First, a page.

MPs poke holes in Museveni’s security proposals

It is close to a year now since President Museveni announced that he had agreed to a Shs 450bn security budget proposal for the installation of closed circuit television (CCTV) cameras to curb criminality.
This was at the height of the yet-to-be explained killings of Muslim clerics especially in the central and eastern parts of the country.
In his message following the gruesome killing of Susan Magara, Museveni repeated the promises he has been making every time the country has witnessed a mysterious killing.  LINDA ESIANA spoke to a cross section of MPs on what they think of the President’s security proposals.

When the former Police spokesman and Human resource director Andrew Felix Kaweesi was gunned down in broad day light on March 17, 2017, the country was thrown in shock for it was now clear that the killers were not only targeting unarmed civilians but also heavily guarded security chiefs.

Kaweesi, his driver and bodyguard were killed three months after Maj Muhammad Kiggundu, who was also a Muslim leader in Kampala was killed with his bodyguard in a similar manner.
On March 19, 2017, Museveni told a vigil at Kaweesi’s home in Kulambiro in Kampala’s Nakawa division that Shs 450bn for installation of CCTV would be catered for in the 2017/18 budget.
With only three months left to close the financial year, there is little hope that the cameras will be installed.
To the MPs, President Museveni has become too casual in as far as dealing with criminality in the country.

“The president should be honest to Ugandans because he proposed that sometime back in his 2016 State of the Nation address. He repeated the same in 2017. In March, last year after the murder of Kaweesi [former Assistant IGP and police spokesperson] he repeated the same,”
“Now this time round the president is not telling Ugandans that criminals have mastered the art. They know that government has no way it can track them down, that’s why they can do their criminality with impunity,” Lwemiga MP Theodore Ssekikubo said.

“Who tells you that the president can be able to circulate security cameras around the city yet he is failing on mere lighting of the city?” the ‘rebel’ NRM MP wondered.

In his statement on Suzan Magara’s murder, President Museveni stated that among the gaps the country is having is the lack of cameras and unregulated sale of mobile phone SIM cards to people without electronic identity cards, adding that in the next two months cameras will be up in many areas.

The president also suggested capturing the palm-print and not merely a thumbprint.
He also suggested the establishment of a national DNA bank in a bid to eliminate criminals.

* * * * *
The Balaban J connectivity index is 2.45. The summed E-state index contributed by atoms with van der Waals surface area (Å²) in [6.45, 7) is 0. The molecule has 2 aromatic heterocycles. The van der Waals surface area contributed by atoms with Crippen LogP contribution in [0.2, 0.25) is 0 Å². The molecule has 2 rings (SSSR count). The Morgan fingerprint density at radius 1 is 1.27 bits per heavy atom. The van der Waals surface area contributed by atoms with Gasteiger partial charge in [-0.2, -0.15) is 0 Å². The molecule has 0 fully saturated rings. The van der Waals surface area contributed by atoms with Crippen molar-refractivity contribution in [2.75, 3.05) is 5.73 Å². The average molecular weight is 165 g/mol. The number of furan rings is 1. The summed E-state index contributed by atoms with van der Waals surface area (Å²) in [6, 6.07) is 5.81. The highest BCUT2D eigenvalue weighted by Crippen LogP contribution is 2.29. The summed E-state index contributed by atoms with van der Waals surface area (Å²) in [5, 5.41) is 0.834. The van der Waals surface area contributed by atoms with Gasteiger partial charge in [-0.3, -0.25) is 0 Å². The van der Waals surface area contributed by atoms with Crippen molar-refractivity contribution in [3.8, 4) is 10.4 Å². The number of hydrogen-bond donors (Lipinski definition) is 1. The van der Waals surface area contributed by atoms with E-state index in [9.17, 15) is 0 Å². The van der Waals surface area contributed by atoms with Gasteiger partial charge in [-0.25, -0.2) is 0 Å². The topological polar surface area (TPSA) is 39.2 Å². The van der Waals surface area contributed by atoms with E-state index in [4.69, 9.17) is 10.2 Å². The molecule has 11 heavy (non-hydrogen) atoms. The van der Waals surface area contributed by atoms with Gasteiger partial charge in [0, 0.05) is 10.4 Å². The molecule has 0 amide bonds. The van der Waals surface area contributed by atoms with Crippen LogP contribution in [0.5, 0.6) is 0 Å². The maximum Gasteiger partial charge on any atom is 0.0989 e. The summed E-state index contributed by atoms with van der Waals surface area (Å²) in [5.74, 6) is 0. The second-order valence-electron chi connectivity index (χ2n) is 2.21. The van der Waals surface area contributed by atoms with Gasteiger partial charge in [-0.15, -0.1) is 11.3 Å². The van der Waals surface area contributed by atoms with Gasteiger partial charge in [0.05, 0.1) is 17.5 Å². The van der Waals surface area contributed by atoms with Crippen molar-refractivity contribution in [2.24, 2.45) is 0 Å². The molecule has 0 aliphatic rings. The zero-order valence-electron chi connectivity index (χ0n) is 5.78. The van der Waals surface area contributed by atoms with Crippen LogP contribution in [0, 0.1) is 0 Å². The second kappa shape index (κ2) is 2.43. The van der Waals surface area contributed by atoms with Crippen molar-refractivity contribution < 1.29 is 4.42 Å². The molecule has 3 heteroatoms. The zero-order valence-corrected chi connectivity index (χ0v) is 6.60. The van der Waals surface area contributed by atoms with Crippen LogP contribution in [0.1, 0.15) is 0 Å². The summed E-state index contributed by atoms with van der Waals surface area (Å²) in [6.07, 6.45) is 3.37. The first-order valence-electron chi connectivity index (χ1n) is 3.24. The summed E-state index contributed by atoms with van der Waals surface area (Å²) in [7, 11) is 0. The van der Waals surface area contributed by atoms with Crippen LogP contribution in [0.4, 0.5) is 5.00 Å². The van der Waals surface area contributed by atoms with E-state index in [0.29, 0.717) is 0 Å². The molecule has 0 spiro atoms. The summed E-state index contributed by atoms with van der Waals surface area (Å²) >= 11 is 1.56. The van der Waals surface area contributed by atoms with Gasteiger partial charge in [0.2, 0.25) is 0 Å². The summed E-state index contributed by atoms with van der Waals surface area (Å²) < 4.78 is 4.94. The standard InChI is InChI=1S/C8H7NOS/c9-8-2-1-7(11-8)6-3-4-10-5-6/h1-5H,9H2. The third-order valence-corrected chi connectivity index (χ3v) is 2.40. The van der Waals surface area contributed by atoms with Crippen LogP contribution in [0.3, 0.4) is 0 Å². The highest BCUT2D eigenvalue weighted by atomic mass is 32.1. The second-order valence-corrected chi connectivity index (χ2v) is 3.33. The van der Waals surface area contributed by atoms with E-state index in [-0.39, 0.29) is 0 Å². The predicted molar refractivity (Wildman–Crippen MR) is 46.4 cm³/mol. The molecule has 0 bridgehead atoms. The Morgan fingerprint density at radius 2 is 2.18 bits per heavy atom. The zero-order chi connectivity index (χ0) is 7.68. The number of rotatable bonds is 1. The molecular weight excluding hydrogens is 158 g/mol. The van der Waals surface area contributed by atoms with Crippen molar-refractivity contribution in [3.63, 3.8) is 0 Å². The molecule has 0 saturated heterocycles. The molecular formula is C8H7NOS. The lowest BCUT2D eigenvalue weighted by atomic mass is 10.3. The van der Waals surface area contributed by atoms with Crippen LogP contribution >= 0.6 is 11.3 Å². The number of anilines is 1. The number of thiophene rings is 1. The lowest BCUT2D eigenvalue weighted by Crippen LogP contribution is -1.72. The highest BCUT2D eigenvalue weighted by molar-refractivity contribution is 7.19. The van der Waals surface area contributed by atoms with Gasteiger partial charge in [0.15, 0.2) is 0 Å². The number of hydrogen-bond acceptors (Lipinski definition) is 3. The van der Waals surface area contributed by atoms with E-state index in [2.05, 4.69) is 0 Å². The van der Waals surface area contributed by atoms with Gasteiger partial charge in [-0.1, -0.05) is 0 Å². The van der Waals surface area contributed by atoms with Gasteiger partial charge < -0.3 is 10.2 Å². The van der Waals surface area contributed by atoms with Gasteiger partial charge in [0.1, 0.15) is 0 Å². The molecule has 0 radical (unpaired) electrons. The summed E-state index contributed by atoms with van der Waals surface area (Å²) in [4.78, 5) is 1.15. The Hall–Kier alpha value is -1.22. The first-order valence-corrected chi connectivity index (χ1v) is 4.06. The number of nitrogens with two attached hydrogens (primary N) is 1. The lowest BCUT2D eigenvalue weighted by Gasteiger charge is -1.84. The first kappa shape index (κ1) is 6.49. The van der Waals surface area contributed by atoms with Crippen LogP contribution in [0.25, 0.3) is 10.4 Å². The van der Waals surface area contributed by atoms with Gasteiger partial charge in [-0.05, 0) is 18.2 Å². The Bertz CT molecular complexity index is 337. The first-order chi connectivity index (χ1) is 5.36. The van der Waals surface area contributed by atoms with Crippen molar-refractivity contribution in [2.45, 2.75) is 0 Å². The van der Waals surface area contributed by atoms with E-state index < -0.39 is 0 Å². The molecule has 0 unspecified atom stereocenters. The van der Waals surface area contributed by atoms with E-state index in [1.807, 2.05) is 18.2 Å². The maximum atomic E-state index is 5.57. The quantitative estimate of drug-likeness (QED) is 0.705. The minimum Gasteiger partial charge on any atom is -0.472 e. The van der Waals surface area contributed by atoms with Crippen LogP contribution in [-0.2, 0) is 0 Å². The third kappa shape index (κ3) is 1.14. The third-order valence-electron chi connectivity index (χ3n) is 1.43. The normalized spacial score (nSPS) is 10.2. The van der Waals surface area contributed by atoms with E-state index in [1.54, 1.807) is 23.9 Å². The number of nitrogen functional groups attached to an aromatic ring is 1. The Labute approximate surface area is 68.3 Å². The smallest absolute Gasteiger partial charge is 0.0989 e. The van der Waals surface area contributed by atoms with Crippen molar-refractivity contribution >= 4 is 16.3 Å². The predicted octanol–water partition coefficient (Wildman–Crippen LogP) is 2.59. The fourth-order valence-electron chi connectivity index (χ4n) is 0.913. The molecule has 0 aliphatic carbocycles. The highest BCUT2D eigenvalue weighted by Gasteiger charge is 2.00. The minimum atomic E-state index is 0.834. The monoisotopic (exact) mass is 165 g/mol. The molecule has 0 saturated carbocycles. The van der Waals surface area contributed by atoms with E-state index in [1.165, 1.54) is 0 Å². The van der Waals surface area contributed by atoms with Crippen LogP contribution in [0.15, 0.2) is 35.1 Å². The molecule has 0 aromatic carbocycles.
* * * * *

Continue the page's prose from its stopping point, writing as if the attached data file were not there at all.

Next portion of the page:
This proposal is untenable according to the Budget Committee chairman, Amos Lugoloobi, the Ntenjeru North MP.

According to Lugoloobi, a dream of having a DNA bank can only come to fruition in 20 years given the country’s economic dynamics.

Lira Municipality MP, also Uganda People’s congress (UPC) President Jimmy Akena argues that poor technology complicates matters to do with capturing the DNA since many of the security establishments such as police stations have no computers for basic work.

“You need to develop holistically various technological aspects with which you can address those things; the police stations where we go to report lack capacity. On the question of dealing with criminality, the efforts must be multifaceted, Technology alone is not going to help,” Akena said.

To Lubaga South’s Kato Lubwama, the President’s suggested measures will not yield any success given the fighting between security chiefs.

He said as long as the security organs are in fights, concentration is more about their power show-offs than protecting the citizens and their properties as enshrined in the Constitution.

“I think that is not the solution. Before these things (kidnaps and killings) happened, we had a rift within the security forces in this country. The police, army, CMI [Chieftaincy of Military Intelligence] and flying squad among others are always fighting. Unless we resolve those fights, people will continue dying,” Kato said.

In the particular case of Susan Magara’s killing, the MPs hold President Museveni accountable for the lapses in the security system.

“Where as others cases of murder have been abrupt and sudden, in this particular one, the President was engaged in an effort to rescue the girl days before the killing happened. What more, can the President do? He should know that the country is getting impatient, the country is getting tired, we need less words, we need action and that is what the President must put on table,” Ssekikubo said.

During Susan’s requiem mass at Our Lady of Africa Mbuya Catholic Parish Church, her father, John Magara gave an account that showed that President Museveni got directly involved in efforts to rescue Susan from her kidnappers who were demanding for a $1m (Shs3.6bn) ransom.